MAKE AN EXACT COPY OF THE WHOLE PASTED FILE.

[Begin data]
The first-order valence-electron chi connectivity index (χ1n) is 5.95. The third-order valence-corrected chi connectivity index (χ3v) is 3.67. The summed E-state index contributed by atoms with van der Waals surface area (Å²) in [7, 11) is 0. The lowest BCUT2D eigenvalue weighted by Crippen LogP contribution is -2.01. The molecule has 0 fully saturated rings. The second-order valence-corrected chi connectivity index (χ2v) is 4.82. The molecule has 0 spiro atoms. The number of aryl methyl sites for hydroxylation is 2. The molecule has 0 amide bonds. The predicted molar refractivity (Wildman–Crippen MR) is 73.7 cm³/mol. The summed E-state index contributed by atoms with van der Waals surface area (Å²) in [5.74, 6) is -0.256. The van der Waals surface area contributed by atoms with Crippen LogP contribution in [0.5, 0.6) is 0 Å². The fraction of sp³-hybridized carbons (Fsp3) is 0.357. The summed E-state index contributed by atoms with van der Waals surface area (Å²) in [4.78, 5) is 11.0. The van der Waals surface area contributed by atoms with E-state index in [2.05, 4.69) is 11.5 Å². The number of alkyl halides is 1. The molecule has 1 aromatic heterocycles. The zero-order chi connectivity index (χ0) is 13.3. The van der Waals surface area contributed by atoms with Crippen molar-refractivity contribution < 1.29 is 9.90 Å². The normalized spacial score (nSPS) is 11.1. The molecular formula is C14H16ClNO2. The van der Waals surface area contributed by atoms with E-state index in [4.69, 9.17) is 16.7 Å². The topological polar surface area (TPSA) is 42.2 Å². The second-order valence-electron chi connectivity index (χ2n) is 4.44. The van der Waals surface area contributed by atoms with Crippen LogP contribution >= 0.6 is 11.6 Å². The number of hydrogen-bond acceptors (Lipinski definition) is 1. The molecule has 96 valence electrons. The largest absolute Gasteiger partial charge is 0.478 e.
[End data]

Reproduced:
The first-order valence-electron chi connectivity index (χ1n) is 5.95. The third-order valence-corrected chi connectivity index (χ3v) is 3.67. The summed E-state index contributed by atoms with van der Waals surface area (Å²) in [7, 11) is 0. The lowest BCUT2D eigenvalue weighted by Crippen LogP contribution is -2.01. The molecule has 0 fully saturated rings. The second-order valence-corrected chi connectivity index (χ2v) is 4.82. The molecule has 0 spiro atoms. The number of aryl methyl sites for hydroxylation is 2. The molecule has 0 amide bonds. The predicted molar refractivity (Wildman–Crippen MR) is 73.7 cm³/mol. The summed E-state index contributed by atoms with van der Waals surface area (Å²) in [5.74, 6) is -0.256. The van der Waals surface area contributed by atoms with Crippen LogP contribution in [0.5, 0.6) is 0 Å². The fraction of sp³-hybridized carbons (Fsp3) is 0.357. The summed E-state index contributed by atoms with van der Waals surface area (Å²) in [4.78, 5) is 11.0. The van der Waals surface area contributed by atoms with E-state index in [2.05, 4.69) is 11.5 Å². The number of alkyl halides is 1. The molecule has 1 aromatic heterocycles. The zero-order chi connectivity index (χ0) is 13.3. The van der Waals surface area contributed by atoms with Crippen molar-refractivity contribution < 1.29 is 9.90 Å². The normalized spacial score (nSPS) is 11.1. The molecular formula is C14H16ClNO2. The van der Waals surface area contributed by atoms with E-state index in [4.69, 9.17) is 16.7 Å². The topological polar surface area (TPSA) is 42.2 Å². The second-order valence-electron chi connectivity index (χ2n) is 4.44. The van der Waals surface area contributed by atoms with Crippen LogP contribution >= 0.6 is 11.6 Å². The number of hydrogen-bond acceptors (Lipinski definition) is 1. The molecule has 96 valence electrons. The largest absolute Gasteiger partial charge is 0.478 e.